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Larry Bird had just won Rookie of the Year and helped the Boston Celtics improve their win total by 32 games. While the Celtics beefed up their team the following season after pulling off one of the biggest trades in franchise history, acquiring Kevin McHale and Robert Parish, they lost a pair of Hall of Famers.

Veteran Dave Cowens, an eight-time NBA All-Star who spent 10 years with the Celtics, abruptly retired just before the 1980-81 season. Bird admitted he had a hard time with that retirement. Pete Maravich, a five-time All-Star and former scoring champion who spent the last half of the 1979-80 season in Boston, also walked away from the game.

Dave Cowens abruptly retired on the bus before an exhibition game

Dave Cowens was a staple with the Boston Celtics throughout the 1970s. The fourth overall pick in the 1970 NBA Draft, Cowens was named Rookie of the Year after averaging 17.0 points and 15.0 rebounds. He made the first of seven straight All-Star appearances the following year.

An undersized center at 6-foot-9, Cowens claimed MVP honors during the 1972-73 season after putting up 20.5 points and 16.2 rebounds. He won two championships with the Celtics and was inducted into the Naismith Memorial Basketball Hall of Fame in 1991.

During the exhibition season in 1980, Cowens pulled a shocker, announcing his retirement to the team on the bus, according to Bird.

“We were sitting on the bus, waiting to leave for a game with the Chicago Bulls in Evansville,” Bird said in his book Drive: The Story of My Life. “After a while, it seemed as if we should have left already, and people were saying, ‘Come on, let’s go.’ Then Dave walked on the bus and asked Coach Fitch to come outside so he could have a word with him.

“We still didn’t have a clue. Dave gets on the bus and says, ‘I’ve got to tell you something.’ Then he proceeds to make a speech. Dave says, ‘I want to wish you luck, but I think it’s time for me to retire.'”

Bird said Cowens’ announcement ‘shook me up’

Bird said the ride to the game was quiet. Players were stunned. Team jokester M.L. Carr, however, remained in character.

“We were stunned,” Bird said. “Then M.L. Carr stands up and says, ‘Hey, if you’re not a part of this team anymore, get off our bus. We’ve got a game to play.’ He was just kidding, maybe just trying to help us absorb the shock a little better.”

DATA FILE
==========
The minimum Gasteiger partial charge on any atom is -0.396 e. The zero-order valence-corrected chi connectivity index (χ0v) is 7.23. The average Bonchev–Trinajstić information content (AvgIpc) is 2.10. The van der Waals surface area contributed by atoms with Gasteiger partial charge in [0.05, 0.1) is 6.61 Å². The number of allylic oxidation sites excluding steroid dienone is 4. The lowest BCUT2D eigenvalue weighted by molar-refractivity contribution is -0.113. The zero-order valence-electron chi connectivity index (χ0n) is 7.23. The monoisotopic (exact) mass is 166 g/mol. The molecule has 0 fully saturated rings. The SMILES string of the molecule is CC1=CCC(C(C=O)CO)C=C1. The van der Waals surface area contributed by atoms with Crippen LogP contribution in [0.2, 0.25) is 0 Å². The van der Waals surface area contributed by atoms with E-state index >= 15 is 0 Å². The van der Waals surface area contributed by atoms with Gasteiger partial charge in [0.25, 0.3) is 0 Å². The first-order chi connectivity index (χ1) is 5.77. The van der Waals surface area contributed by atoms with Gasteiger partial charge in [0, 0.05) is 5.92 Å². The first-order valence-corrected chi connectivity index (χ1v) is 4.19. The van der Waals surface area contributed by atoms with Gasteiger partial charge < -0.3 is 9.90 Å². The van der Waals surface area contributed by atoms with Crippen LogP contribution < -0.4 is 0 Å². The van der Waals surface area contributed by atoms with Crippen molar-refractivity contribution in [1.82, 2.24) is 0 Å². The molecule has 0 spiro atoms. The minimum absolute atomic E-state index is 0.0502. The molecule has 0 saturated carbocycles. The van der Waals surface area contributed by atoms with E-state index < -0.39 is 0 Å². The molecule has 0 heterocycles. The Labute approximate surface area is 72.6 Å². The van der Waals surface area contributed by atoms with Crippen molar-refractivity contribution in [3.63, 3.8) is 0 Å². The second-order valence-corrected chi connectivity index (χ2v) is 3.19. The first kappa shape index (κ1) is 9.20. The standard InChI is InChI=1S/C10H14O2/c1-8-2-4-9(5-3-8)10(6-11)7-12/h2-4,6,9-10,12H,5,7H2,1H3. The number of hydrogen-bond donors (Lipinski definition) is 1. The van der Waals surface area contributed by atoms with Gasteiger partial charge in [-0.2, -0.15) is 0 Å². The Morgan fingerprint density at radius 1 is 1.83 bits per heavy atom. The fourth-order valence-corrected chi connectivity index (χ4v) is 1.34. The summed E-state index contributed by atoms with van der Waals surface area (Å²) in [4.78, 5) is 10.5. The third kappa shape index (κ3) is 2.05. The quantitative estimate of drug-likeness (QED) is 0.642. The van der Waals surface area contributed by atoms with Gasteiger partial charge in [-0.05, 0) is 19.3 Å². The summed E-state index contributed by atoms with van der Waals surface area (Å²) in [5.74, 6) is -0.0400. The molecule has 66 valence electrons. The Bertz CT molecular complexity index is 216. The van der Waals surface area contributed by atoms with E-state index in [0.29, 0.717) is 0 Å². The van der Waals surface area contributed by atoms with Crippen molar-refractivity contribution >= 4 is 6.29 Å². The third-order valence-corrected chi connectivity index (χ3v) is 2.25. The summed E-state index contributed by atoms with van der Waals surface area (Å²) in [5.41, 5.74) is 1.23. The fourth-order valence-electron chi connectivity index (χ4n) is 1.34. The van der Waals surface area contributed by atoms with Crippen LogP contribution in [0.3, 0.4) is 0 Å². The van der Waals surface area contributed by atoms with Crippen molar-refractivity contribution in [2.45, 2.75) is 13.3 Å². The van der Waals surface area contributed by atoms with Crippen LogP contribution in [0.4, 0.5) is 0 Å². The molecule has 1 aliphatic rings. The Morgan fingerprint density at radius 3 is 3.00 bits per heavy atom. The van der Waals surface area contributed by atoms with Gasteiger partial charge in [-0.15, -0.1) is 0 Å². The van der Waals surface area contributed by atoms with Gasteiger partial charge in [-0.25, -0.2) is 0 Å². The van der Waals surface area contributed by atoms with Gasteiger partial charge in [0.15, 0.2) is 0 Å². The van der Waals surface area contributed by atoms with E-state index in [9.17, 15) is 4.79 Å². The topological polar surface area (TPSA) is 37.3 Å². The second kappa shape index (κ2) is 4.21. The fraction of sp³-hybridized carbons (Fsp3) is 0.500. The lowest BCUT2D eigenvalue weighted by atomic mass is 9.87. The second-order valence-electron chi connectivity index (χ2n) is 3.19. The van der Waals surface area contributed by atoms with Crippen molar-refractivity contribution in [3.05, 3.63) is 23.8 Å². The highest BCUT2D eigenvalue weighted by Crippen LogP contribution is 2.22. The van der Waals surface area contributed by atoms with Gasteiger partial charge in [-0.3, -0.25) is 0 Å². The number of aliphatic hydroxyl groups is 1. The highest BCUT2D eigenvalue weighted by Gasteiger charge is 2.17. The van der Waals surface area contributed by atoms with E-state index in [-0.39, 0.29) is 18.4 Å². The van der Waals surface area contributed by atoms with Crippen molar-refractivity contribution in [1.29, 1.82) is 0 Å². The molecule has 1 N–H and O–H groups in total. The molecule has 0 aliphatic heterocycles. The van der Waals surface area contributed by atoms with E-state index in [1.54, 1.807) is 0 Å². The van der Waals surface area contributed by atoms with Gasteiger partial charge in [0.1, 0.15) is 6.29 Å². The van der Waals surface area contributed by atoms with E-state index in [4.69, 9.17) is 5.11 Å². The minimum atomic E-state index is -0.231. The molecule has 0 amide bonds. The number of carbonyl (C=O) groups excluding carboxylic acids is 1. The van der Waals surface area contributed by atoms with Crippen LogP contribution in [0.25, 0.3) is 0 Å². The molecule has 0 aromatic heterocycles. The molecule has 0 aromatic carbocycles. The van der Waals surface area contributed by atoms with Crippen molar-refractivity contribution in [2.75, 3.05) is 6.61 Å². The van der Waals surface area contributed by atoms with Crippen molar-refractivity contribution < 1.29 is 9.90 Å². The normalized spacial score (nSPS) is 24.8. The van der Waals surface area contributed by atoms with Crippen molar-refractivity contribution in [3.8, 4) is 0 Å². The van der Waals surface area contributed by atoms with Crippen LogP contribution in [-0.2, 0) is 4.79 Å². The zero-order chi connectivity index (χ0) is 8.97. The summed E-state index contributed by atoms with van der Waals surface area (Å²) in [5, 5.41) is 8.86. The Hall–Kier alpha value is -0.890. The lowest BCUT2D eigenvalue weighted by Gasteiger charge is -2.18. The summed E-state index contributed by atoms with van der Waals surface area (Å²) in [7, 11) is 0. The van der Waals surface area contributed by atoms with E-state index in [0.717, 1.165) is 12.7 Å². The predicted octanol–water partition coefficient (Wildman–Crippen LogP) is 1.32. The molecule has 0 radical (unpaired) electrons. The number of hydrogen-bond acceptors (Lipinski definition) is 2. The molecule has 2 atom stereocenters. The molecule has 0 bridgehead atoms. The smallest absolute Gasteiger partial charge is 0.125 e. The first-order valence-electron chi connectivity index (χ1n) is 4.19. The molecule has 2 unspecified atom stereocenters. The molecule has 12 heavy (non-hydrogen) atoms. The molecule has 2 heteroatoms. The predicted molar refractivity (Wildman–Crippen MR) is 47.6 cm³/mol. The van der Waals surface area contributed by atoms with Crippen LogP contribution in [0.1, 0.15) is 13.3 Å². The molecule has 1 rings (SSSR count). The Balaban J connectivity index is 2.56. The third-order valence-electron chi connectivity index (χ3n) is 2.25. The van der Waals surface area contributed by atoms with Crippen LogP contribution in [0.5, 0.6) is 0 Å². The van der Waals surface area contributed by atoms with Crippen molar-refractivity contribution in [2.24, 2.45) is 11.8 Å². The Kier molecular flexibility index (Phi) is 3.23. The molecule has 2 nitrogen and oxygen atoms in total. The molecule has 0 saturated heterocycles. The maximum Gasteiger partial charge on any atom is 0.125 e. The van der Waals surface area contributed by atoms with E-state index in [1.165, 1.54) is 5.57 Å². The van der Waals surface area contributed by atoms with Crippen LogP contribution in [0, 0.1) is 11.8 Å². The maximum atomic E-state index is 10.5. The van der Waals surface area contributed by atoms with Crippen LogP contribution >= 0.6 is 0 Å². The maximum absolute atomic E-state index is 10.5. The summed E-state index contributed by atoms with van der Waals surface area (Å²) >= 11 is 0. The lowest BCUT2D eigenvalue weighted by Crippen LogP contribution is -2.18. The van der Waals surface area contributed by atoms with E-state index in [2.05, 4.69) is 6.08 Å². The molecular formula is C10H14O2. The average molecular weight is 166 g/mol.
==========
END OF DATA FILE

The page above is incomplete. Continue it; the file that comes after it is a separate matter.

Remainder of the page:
Bird said Cowens had been acting a little different in practice. He didn’t seem his normal self.

“It did seem as if he really wasn’t into it,” Bird said. “Dave told people he just didn’t think he could do it anymore because his ankles were bothering him, but I really didn’t buy it then — and I still don’t. I think it was all in his head. Dave had made up his mind to get out.

“Dave’s leaving really shook me up. You can read about something like that, but when you’re actually living it, you just sit there and say, ‘Can you believe this?'”

Cowens wasn’t the only future Hall of Famer to walk away from the Celtics that year.

“Another player who packed it in during that training camp was Pete Maravich,” Bird said. “He had joined us in January of my rookie year. Although he had some good games for us, I never thought he felt comfortable with the team. You could tell he just didn’t have enough spark. He was there for that one last hurrah, but you could tell he really wasn’t into it either. He never even played an exhibition game.”

While Cowens retired, he did have the itch to come back after two years off. He didn’t feel he was a good fit in Boston with Bird, McHale, and Parish in place, so he asked for a trade. The Celtics sent him to the Milwaukee Bucks for Quinn Buckner. Cowens played a total of 40 games before retiring for good.


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